Vocational School Fallacy
Impact of the Vocational School Fallacy
Few articles in the field of international and comparative education have been as influential in academic circles and among some donor-agency personnel as Philip Foster's "The Vocational School Fallacy in Development Planning" (1965). This article went to the heart of the long-running (and continuing) debate about whether schools and their curricula can influence society through changing student attitudes towards jobs and work–or whether schools and their pupils are themselves much more influenced by the surrounding economy and by the patterns of work and rewards that exist in the surrounding urban and rural areas. During the period immediately following the independence of many African countries, it was commonplace to suggest that schools could deliver all kinds of attitude change (e.g., towards nation building, good citizenship, and rural development). Foster, however, argued that "schools are remarkably clumsy instruments for inducing large-scale changes in underdeveloped areas" (1965a, p. 144). Foster's message came at a time when a whole series of innovations were being introduced to deal with a sudden surge in unemployment in the developing world among those who had finished primary school, as well as the flight of young people from subsistence agriculture in rural areas. The most famous of these schemes was Education for Self-Reliance, developed by Tanzania's first president, Julius Nyerere.
Foster's warning about the limitations of schooling to change society arrived during the 1960s, a decade that saw many new and more instrumental approaches to schooling (from manpower planning to educational planning). These were frequently about engaging the schools in the creation of high-level manpower for the rapidly Africanizing civil service, but they also implied that schools could directly contribute to the modernization of traditional societies.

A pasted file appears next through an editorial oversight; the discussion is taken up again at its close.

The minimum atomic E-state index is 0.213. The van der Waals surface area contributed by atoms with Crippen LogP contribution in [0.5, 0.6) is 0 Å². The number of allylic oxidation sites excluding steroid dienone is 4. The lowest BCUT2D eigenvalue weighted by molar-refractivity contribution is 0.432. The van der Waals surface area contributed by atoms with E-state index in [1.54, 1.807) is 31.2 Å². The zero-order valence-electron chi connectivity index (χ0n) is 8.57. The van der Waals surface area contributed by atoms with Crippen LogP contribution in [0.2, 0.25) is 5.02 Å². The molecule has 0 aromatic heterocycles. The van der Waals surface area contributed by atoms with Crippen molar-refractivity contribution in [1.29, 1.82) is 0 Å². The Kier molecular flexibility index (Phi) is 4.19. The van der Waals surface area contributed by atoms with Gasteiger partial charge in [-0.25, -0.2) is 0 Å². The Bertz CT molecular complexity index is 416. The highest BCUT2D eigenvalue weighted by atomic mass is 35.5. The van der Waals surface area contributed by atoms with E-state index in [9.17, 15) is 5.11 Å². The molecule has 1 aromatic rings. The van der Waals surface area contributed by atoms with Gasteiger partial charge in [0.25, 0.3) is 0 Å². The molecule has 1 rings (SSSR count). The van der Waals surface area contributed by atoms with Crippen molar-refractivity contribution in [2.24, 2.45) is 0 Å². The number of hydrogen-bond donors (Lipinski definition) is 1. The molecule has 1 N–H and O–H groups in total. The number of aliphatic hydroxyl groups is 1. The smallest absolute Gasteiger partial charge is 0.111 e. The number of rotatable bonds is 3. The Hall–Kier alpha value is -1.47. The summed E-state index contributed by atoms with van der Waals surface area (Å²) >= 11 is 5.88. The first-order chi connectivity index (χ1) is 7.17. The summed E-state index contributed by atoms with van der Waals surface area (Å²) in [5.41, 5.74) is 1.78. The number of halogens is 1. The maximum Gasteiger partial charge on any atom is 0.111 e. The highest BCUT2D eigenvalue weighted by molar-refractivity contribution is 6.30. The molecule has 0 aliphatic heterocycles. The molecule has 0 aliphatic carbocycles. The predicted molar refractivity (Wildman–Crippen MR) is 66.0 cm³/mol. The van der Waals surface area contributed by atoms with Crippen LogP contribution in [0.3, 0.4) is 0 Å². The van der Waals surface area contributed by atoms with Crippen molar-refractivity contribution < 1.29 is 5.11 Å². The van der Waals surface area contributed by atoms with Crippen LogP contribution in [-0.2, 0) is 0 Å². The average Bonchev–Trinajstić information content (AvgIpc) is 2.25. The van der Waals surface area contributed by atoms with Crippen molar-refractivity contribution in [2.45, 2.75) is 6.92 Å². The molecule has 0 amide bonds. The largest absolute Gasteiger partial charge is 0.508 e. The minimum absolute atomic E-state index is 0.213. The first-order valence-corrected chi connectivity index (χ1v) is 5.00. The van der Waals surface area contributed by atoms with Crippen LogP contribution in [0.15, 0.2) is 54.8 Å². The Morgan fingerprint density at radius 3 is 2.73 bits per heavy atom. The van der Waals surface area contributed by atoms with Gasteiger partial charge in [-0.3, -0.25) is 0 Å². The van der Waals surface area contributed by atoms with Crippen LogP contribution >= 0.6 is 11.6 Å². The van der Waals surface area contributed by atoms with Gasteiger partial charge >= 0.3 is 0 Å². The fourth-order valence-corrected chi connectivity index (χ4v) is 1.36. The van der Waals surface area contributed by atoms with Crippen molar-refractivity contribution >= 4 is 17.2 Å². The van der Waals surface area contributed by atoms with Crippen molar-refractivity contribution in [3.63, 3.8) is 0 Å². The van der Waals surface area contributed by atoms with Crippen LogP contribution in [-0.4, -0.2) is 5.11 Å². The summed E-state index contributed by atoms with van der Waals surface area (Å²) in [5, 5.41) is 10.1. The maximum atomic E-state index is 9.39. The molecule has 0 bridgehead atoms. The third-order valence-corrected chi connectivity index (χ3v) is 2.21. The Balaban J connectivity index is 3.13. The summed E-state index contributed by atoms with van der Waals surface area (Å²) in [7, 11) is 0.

Foster's critique of these visions for engaging schools in the transformation of their surrounding societies was derived from an in-depth analysis of Ghana and from a detailed knowledge of its educational history prior to independence in 1957, when it was known as the Gold Coast. Foster was able to argue that, for well over a hundred years, Western education had been responsible for a massive amount of social change in this area, but that schools had very seldom functioned in the manner expected by the educators and the policymakers. In the new era of rational education planning and the new discipline of the economics of education (which involved looking at education as human capital and calculating the costs and benefits of different mixes of education), Foster's research was a vivid testimony to what he called the "unplanned consequences of educational growth" (1965b, p. 303).
At the heart of this debate lay the issue of vocationalism and its relationship to economic growth. Should not schools, the argument went, and especially those in predominantly agricultural societies where the formal sector of the economy could only absorb a very small proportion of the economically active population, keenly prepare young people with a substantial measure of the practical, agricultural, and technical skills needed for the transformation of their societies? Foster's answer was that, in Ghana, missionary societies, colonial governments, and the new independence government had frequently been attracted by the apparent logic of this position, and had sought to use schools in this instrumental way. But the plain truth was that "the educational history of the Gold Coast is strewn with the wreckage of schemes" based on these assumptions (1965a, p. 145).